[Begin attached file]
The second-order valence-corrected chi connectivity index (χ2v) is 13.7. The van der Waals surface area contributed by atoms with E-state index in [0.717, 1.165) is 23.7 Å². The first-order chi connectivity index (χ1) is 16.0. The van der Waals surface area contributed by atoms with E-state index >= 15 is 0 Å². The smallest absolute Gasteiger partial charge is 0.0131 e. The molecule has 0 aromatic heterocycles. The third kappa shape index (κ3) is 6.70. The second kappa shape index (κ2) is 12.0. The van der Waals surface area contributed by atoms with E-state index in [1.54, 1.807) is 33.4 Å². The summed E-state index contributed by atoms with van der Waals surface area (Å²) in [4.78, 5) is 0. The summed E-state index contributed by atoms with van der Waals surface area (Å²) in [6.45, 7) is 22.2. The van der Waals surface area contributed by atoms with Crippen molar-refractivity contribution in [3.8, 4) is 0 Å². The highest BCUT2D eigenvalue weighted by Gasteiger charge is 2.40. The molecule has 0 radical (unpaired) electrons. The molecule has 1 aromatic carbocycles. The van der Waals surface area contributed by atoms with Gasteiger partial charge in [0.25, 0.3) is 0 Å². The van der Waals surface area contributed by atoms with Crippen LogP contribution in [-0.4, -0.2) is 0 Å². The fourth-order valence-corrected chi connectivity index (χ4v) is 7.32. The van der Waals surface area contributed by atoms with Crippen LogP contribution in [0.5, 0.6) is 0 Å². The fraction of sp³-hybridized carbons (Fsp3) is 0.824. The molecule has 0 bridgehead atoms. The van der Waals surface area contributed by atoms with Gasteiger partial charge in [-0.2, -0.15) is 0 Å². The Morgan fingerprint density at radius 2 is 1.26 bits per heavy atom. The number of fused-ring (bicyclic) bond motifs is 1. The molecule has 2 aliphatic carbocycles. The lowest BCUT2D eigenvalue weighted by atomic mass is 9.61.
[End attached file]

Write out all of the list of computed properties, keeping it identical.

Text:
The second-order valence-corrected chi connectivity index (χ2v) is 13.7. The van der Waals surface area contributed by atoms with E-state index in [0.717, 1.165) is 23.7 Å². The first-order chi connectivity index (χ1) is 16.0. The van der Waals surface area contributed by atoms with E-state index >= 15 is 0 Å². The smallest absolute Gasteiger partial charge is 0.0131 e. The molecule has 0 aromatic heterocycles. The third kappa shape index (κ3) is 6.70. The second kappa shape index (κ2) is 12.0. The van der Waals surface area contributed by atoms with E-state index in [1.54, 1.807) is 33.4 Å². The summed E-state index contributed by atoms with van der Waals surface area (Å²) in [4.78, 5) is 0. The summed E-state index contributed by atoms with van der Waals surface area (Å²) in [6.45, 7) is 22.2. The van der Waals surface area contributed by atoms with Crippen molar-refractivity contribution in [3.8, 4) is 0 Å². The highest BCUT2D eigenvalue weighted by Gasteiger charge is 2.40. The molecule has 0 radical (unpaired) electrons. The molecule has 1 aromatic carbocycles. The van der Waals surface area contributed by atoms with Gasteiger partial charge in [0.25, 0.3) is 0 Å². The van der Waals surface area contributed by atoms with Crippen LogP contribution in [-0.4, -0.2) is 0 Å². The fourth-order valence-corrected chi connectivity index (χ4v) is 7.32. The van der Waals surface area contributed by atoms with Crippen LogP contribution in [0.5, 0.6) is 0 Å². The fraction of sp³-hybridized carbons (Fsp3) is 0.824. The molecule has 0 bridgehead atoms. The van der Waals surface area contributed by atoms with Gasteiger partial charge in [-0.2, -0.15) is 0 Å². The Morgan fingerprint density at radius 2 is 1.26 bits per heavy atom. The number of fused-ring (bicyclic) bond motifs is 1. The molecule has 2 aliphatic carbocycles. The lowest BCUT2D eigenvalue weighted by atomic mass is 9.61.